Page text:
Podcast: Teaching & Coaching Student Effort - Steve Barkley

Podcast: Teaching & Coaching Student Effort

In this week’s episode of the Steve Barkley Ponders Out Loud podcast, Steve ponders “Teaching & Coaching Student Effort.”

Listen as Steve discusses how his formula of Effort x Ability (Focused on a Manageable Task) = Success can be applied by teachers and coaches to find “continued payoff” for students.

Subscribe to the Steve Barkley Ponders Out Loud podcast on iTunes or visit BarkleyPD.com to find new episodes. Thanks for listening!


Announcer: Steve Barkley Ponders Out Loud is sponsored by the AAIE Institute for International School of leadership. Preparing educators for the unique challenge of international school leadership through online courses led by international school leaders. Learn more at aaieinstitute.org.

Steve Barkley: Hello, and welcome to the Steve Barkley Ponders Out Loud podcast. For the last 35 years, I’ve had the opportunity to learn with educators at all levels both nationally and internationally. In each of the coming episodes, I’ll explore my thoughts and my learning on a variety of topics connected to teaching, learning, and leading. Thanks for listening in. Teaching and coaching student effort. When I wrote the book Taping Student Effort, Increasing Student Achievement, I based it around the formula that reads effort times ability, focused on a manageable task, equals success.

My initial finding was a lot of students were unaware of that formula. A lot of students thought the formula was ability equals success. They had a tendency to look around the room and spot students who were being successful and saying, I wish I had that ability. Then there were some students who thought it was an addition formula and that being ability plus effort equals success. In other words, if I took my ability, and I added some effort, I could get a little bit more success but the point that I wanted to drive home to students was that effort was really a multiplier, effort multiplies your ability.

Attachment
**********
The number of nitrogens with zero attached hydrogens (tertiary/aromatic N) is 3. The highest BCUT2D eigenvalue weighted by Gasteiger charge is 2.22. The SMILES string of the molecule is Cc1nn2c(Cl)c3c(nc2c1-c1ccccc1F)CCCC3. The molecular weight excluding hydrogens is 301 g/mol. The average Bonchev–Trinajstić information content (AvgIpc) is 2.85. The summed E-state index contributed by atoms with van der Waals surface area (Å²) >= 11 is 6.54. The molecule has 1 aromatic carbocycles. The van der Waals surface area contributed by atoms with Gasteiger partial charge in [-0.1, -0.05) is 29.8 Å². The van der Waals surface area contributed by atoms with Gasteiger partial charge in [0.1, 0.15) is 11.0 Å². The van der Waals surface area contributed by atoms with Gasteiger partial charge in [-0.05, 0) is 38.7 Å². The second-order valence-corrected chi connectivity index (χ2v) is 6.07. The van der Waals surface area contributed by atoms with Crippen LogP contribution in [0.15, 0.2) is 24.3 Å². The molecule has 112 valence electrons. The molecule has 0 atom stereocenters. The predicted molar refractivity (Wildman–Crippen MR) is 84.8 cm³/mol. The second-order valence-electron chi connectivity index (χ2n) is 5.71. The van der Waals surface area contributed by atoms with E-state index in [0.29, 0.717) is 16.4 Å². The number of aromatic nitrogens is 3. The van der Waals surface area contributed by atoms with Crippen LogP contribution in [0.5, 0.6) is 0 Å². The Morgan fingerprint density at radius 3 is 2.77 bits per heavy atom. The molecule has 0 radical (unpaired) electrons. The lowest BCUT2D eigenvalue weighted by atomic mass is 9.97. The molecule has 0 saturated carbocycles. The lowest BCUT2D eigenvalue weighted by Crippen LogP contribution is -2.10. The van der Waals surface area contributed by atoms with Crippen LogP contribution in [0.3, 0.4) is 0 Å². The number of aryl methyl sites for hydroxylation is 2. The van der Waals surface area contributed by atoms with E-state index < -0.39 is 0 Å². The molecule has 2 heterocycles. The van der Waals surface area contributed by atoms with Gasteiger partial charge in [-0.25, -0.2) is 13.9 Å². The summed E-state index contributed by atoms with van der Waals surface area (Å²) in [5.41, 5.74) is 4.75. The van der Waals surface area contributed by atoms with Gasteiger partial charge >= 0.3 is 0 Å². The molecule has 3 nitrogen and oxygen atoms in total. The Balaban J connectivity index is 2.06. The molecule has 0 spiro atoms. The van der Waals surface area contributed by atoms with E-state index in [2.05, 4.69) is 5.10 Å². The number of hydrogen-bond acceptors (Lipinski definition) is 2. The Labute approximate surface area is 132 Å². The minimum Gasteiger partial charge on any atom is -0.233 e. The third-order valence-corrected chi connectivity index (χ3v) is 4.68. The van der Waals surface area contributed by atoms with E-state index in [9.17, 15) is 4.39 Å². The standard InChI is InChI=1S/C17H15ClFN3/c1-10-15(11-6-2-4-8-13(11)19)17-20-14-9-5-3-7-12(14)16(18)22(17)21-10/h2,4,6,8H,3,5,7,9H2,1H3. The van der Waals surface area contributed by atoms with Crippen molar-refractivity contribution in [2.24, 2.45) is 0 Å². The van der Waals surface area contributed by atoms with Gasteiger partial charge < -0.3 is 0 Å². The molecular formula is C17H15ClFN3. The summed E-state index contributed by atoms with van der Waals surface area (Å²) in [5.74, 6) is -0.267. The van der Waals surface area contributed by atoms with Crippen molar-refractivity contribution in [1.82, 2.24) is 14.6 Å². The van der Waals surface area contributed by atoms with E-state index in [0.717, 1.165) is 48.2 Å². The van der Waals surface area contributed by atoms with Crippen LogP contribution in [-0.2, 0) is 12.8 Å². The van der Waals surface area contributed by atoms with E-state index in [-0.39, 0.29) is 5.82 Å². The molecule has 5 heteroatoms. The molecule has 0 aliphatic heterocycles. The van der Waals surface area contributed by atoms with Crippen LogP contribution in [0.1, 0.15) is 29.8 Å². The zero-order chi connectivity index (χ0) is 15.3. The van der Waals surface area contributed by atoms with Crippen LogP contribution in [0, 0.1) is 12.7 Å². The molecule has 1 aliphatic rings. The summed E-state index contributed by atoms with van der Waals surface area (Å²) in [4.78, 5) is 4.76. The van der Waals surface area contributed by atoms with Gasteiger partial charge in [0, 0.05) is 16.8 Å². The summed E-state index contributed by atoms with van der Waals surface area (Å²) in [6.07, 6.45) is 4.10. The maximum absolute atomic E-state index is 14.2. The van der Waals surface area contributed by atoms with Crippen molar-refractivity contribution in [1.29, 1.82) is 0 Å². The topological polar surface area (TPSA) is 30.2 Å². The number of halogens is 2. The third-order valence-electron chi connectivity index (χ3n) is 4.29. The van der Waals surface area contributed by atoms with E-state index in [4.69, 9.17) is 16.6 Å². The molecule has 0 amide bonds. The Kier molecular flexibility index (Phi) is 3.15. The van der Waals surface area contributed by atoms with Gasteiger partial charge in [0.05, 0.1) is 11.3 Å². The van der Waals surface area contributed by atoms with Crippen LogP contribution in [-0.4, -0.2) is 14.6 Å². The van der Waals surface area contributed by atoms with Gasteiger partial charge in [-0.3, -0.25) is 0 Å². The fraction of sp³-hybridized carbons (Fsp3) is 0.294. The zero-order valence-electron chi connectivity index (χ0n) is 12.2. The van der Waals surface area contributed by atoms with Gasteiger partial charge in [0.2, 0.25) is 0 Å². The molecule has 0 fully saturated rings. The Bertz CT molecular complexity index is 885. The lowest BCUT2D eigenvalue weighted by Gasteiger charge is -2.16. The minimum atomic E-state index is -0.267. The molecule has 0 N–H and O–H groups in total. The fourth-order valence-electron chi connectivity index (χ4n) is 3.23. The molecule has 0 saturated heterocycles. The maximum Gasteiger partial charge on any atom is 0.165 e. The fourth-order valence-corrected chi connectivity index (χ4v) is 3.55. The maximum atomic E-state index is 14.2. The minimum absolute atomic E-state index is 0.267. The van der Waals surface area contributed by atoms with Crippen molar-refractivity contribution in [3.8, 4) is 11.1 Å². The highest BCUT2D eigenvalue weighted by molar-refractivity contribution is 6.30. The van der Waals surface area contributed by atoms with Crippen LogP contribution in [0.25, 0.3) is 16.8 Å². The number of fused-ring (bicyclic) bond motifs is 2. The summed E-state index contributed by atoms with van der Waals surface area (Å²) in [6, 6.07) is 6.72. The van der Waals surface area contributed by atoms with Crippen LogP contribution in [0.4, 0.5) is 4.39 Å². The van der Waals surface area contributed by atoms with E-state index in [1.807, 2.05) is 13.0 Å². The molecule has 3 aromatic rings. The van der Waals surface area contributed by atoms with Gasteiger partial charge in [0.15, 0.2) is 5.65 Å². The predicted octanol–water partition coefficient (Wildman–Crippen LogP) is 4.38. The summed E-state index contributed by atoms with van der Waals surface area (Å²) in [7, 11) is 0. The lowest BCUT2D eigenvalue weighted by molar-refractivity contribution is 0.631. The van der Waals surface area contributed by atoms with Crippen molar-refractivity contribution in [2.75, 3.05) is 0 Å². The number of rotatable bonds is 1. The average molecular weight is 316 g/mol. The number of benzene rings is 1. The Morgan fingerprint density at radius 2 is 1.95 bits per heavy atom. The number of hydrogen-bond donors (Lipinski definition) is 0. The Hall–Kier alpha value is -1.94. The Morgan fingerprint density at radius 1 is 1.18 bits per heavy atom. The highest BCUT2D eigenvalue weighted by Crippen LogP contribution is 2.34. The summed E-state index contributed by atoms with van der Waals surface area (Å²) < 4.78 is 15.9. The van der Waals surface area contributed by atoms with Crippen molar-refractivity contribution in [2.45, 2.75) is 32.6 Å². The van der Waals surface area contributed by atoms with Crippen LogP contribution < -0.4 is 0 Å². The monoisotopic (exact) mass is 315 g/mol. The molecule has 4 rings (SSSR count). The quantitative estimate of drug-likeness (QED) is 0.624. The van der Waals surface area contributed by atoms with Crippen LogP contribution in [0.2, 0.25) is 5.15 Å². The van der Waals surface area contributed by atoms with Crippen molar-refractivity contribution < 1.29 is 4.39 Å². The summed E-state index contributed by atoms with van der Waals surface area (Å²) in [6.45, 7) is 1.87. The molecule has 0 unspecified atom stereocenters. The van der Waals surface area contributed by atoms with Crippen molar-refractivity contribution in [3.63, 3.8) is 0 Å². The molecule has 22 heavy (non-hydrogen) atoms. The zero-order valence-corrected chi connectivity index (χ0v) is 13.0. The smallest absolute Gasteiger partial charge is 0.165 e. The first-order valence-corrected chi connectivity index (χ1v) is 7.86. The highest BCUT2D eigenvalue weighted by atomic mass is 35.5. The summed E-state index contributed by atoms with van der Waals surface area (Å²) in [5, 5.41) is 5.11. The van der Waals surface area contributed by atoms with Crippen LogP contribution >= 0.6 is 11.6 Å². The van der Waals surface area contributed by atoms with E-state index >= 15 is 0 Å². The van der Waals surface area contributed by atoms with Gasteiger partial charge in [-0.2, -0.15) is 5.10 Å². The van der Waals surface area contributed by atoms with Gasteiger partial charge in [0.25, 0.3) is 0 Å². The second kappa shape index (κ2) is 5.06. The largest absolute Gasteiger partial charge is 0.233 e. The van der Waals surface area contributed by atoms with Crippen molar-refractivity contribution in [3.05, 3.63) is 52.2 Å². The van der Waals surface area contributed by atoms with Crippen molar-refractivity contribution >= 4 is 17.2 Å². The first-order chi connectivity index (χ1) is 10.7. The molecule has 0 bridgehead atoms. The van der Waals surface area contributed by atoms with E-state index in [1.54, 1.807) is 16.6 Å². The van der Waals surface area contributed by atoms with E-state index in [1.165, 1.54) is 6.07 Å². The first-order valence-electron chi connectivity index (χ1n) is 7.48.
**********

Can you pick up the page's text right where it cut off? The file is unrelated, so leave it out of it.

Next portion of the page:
The unique element of it is that when I put in that effort and my ability increases, I get continued pay off from it. I’ve described it. It’s kind of like back when we had compound interest at the bank, you could put money in the bank and it actually grew as it sat there. When I invest effort and I grow my ability, that ability continues to have payoff, even after I stopped putting the effort in. Invest effort now drive up, my reading stamina, my comprehension skills set, even when I stopped with the effort, those skills I gained continue to pay off for me and they will pay off in courses that weren’t necessarily a reading or a language arts course.

I then found that many students didn’t have a clear understanding of what it meant to put effort into a learning activity. I’ve discovered one strategy that some teachers use to help with this and that is, they built in a requirement for students to place an effort score on any major piece of work prior to handing it in. I’m handing in a lab report and on the top of my lab report, I might place on a scale of one to 10 my effort on this was a six or seven. Here’s an English piece I wrote, here’s a set of math problems I solved and my efforts scores a nine or my effort scores a four.

In addition to placing the score, what’s critical is that students write two to three sentences, explaining why they gave the piece of work the effort score that they assigned. Now, in order to do that, a teacher then has to stop and build some connected definitions that students can use in making their explanation. I found these four categories help. Time, perseverance, patience, and repetition of success. Students can look through those four lenses to judge the level of their efforts. First of all time, it’s pretty difficult to put effort into a task without expending a chunk of time into the task.

As a first indicator, a student can look at the length of time they spent engaged or working on something as an indication of their effort. The second item, perseverance or do-overs. The number of repetitions are an indicator of my effort. The number of times I was willing to run into the wall to discover that the process I was using wasn’t being effective and instead of quitting I backed up and started over, that’s an indication of my effort. Third is patience, effort requires patience because my initial investment of effort frequently does not have a payoff.